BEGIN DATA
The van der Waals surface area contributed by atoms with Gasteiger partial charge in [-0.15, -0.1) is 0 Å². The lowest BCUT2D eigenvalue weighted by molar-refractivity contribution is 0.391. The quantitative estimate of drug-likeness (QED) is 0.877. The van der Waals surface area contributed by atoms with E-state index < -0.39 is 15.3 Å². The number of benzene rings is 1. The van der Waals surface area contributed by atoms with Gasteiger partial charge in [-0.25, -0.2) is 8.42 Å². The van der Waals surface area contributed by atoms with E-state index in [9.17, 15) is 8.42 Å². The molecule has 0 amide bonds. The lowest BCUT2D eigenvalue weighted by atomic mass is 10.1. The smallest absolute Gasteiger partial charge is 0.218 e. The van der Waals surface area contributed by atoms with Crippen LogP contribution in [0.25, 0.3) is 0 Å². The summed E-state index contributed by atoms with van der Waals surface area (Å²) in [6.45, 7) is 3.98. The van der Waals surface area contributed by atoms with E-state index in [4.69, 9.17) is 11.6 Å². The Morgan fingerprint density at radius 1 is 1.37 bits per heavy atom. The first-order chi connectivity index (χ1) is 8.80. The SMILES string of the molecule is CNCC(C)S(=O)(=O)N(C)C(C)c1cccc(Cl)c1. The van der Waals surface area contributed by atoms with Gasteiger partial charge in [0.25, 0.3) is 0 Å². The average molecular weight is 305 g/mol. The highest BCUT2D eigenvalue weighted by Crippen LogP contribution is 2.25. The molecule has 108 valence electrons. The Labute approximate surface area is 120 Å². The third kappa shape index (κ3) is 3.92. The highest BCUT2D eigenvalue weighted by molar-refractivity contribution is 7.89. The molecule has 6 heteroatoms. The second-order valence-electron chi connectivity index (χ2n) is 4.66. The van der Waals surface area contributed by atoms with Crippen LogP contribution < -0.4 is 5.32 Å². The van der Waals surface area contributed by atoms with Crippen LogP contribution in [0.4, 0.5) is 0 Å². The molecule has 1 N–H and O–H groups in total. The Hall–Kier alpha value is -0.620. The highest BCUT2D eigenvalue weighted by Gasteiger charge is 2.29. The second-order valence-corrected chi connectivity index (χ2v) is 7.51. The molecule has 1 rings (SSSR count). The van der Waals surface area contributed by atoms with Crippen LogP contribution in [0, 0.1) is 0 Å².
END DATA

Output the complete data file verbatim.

The van der Waals surface area contributed by atoms with Gasteiger partial charge in [-0.15, -0.1) is 0 Å². The lowest BCUT2D eigenvalue weighted by molar-refractivity contribution is 0.391. The quantitative estimate of drug-likeness (QED) is 0.877. The van der Waals surface area contributed by atoms with E-state index < -0.39 is 15.3 Å². The number of benzene rings is 1. The van der Waals surface area contributed by atoms with Gasteiger partial charge in [-0.25, -0.2) is 8.42 Å². The van der Waals surface area contributed by atoms with E-state index in [9.17, 15) is 8.42 Å². The molecule has 0 amide bonds. The lowest BCUT2D eigenvalue weighted by atomic mass is 10.1. The smallest absolute Gasteiger partial charge is 0.218 e. The van der Waals surface area contributed by atoms with Crippen LogP contribution in [0.25, 0.3) is 0 Å². The summed E-state index contributed by atoms with van der Waals surface area (Å²) in [6.45, 7) is 3.98. The van der Waals surface area contributed by atoms with E-state index in [4.69, 9.17) is 11.6 Å². The Morgan fingerprint density at radius 1 is 1.37 bits per heavy atom. The first-order chi connectivity index (χ1) is 8.80. The SMILES string of the molecule is CNCC(C)S(=O)(=O)N(C)C(C)c1cccc(Cl)c1. The van der Waals surface area contributed by atoms with Gasteiger partial charge in [0.25, 0.3) is 0 Å². The average molecular weight is 305 g/mol. The highest BCUT2D eigenvalue weighted by Crippen LogP contribution is 2.25. The molecule has 108 valence electrons. The Labute approximate surface area is 120 Å². The third kappa shape index (κ3) is 3.92. The highest BCUT2D eigenvalue weighted by molar-refractivity contribution is 7.89. The molecule has 6 heteroatoms. The second-order valence-electron chi connectivity index (χ2n) is 4.66. The van der Waals surface area contributed by atoms with Crippen LogP contribution < -0.4 is 5.32 Å². The van der Waals surface area contributed by atoms with Crippen LogP contribution in [0.4, 0.5) is 0 Å². The molecule has 1 N–H and O–H groups in total. The Hall–Kier alpha value is -0.620. The highest BCUT2D eigenvalue weighted by Gasteiger charge is 2.29. The second-order valence-corrected chi connectivity index (χ2v) is 7.51. The molecule has 1 rings (SSSR count). The van der Waals surface area contributed by atoms with Crippen LogP contribution in [0, 0.1) is 0 Å².